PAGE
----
Background: Gender and race disparities in academic plastic surgery are known, but in recent years a change in culture has been promoted by professional societies. This study aims to evaluate the effects of these changes at faculty and leadership positions.
Methods: A cross-sectional study was conducted in June 2018 to evaluate gender and race representation among academic plastic surgery faculty of programs accredited by the ACGME. Online faculty profiles, Doximity, LinkedIn, private-practice, and public records websites were used to obtain faculty data and compare demographics, career qualifications, years of experience, and faculty positions.
Results: Overall, women represented 19.8% of all academic plastic surgeons. Female academic plastic surgeons were significantly more likely to be an assistant professor [OR:2.19, (95%CI:1.58-3.05)], and significantly less likely to be a full professor [OR:0.20, (95%CI:0.11-0.35)] or program chair [OR:0.32, (95%CI:0.16-0.65)]. After adjustment for years of post-residency experience, only disparities at the full professor position remained [OR:0.34; (95%CI:0.16-0.47)], highlighting the importance of cohort experience. Non-white plastic surgeons held 25.1% of all academic positions. Non-white plastic surgeons were significantly less likely to hold the full professor position [OR:0.60, (95%CI:0.14-0.88)], despite being more likely to have had prior fellowship training [OR:1.62, (95%CI:1.16-2.26)] and microsurgery fellowship training [OR:1.78, (95%CI:1.24-2.54)]. Programs with a non-white chair had a significantly greater proportion of non-white faculty (40.5% versus 20.5%; p<0.0001) and more equitable career outcomes for non-white faculty (non-white chair=22.7% increase in non-white full-professors; p<0.0001).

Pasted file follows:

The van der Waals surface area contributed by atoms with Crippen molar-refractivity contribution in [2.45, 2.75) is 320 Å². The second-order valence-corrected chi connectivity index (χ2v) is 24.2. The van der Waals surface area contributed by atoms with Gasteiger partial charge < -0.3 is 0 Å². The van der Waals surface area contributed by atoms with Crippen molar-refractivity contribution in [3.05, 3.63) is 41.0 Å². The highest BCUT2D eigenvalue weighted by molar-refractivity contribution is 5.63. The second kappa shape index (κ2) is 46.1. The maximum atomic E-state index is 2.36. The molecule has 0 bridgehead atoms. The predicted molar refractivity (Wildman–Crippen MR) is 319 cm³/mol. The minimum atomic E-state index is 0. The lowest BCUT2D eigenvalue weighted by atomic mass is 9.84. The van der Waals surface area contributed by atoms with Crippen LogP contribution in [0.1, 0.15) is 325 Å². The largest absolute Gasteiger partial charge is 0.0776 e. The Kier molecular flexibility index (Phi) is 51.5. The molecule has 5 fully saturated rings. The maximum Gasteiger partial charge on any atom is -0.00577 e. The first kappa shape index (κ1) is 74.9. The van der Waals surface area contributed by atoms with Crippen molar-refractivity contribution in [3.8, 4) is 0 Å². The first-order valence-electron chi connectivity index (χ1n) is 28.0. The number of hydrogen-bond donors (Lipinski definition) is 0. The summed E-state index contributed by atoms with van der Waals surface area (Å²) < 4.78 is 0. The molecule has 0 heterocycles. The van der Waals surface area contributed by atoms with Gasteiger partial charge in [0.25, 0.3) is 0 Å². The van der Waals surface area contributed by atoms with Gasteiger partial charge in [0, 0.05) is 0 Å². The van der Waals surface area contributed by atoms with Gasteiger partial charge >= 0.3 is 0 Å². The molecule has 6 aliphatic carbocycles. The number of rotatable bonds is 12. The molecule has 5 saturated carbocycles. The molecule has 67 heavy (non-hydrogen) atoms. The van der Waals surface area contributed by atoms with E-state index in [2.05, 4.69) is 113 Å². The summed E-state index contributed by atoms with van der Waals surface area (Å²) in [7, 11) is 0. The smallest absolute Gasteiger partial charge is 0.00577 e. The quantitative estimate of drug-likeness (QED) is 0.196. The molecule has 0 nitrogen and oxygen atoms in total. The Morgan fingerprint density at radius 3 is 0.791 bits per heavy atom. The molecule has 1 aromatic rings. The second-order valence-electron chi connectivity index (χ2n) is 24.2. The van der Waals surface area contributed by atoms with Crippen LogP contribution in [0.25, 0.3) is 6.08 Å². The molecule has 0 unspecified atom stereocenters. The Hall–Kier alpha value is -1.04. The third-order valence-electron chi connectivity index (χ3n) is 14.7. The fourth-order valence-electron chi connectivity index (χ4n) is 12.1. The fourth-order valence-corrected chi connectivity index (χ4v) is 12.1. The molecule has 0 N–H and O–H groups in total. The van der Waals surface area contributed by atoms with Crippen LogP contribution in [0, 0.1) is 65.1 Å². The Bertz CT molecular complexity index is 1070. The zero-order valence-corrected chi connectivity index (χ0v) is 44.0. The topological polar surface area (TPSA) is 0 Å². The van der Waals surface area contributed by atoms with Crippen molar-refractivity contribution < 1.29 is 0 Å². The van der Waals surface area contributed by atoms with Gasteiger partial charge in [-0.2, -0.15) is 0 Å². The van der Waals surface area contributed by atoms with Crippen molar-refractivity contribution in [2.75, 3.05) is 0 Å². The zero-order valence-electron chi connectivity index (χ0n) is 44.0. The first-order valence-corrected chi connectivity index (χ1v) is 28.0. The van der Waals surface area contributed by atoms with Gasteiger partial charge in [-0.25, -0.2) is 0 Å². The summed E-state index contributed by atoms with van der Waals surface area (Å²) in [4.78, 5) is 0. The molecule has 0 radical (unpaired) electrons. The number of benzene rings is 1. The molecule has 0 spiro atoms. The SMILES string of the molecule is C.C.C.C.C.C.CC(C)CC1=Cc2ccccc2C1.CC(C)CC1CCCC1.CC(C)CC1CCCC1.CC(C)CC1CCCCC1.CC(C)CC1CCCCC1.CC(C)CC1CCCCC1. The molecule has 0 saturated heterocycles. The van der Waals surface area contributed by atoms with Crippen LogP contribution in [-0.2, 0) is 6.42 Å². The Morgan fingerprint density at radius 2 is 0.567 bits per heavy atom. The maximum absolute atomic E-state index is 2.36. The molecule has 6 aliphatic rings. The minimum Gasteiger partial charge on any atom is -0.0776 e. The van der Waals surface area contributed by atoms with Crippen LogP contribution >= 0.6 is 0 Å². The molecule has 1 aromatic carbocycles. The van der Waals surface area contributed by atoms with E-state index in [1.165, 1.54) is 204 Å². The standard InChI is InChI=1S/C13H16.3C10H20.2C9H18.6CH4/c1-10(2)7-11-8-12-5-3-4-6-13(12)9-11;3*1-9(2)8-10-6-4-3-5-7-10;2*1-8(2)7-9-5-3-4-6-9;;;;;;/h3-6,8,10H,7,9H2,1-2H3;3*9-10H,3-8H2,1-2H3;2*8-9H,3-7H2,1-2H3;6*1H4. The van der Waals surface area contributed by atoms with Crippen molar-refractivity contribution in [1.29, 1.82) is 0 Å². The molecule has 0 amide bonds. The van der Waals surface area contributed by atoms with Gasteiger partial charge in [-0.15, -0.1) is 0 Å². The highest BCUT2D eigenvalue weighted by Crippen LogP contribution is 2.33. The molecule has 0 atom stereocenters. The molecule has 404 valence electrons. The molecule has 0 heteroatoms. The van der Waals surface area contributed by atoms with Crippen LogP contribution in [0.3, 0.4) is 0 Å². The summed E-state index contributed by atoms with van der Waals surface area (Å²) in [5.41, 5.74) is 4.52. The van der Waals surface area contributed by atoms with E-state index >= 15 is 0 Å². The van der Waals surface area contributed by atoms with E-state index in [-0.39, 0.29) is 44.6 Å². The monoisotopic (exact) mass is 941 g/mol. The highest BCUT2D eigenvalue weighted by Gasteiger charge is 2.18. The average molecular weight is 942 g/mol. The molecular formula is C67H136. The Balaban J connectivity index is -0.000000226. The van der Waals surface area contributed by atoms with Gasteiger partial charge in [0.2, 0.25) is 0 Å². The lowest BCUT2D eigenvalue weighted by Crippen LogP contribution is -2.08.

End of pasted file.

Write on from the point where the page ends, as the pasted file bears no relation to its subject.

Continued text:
Conclusion: As these faculty cohorts mature, a more equitable distribution of career outcomes may occur. However, the unequal appointment and advancement of faculty by program leadership indicates there are still issues which must be addressed.
Previously Presented: 35th Annual Meeting of the Northeastern Society of Plastic Surgeons
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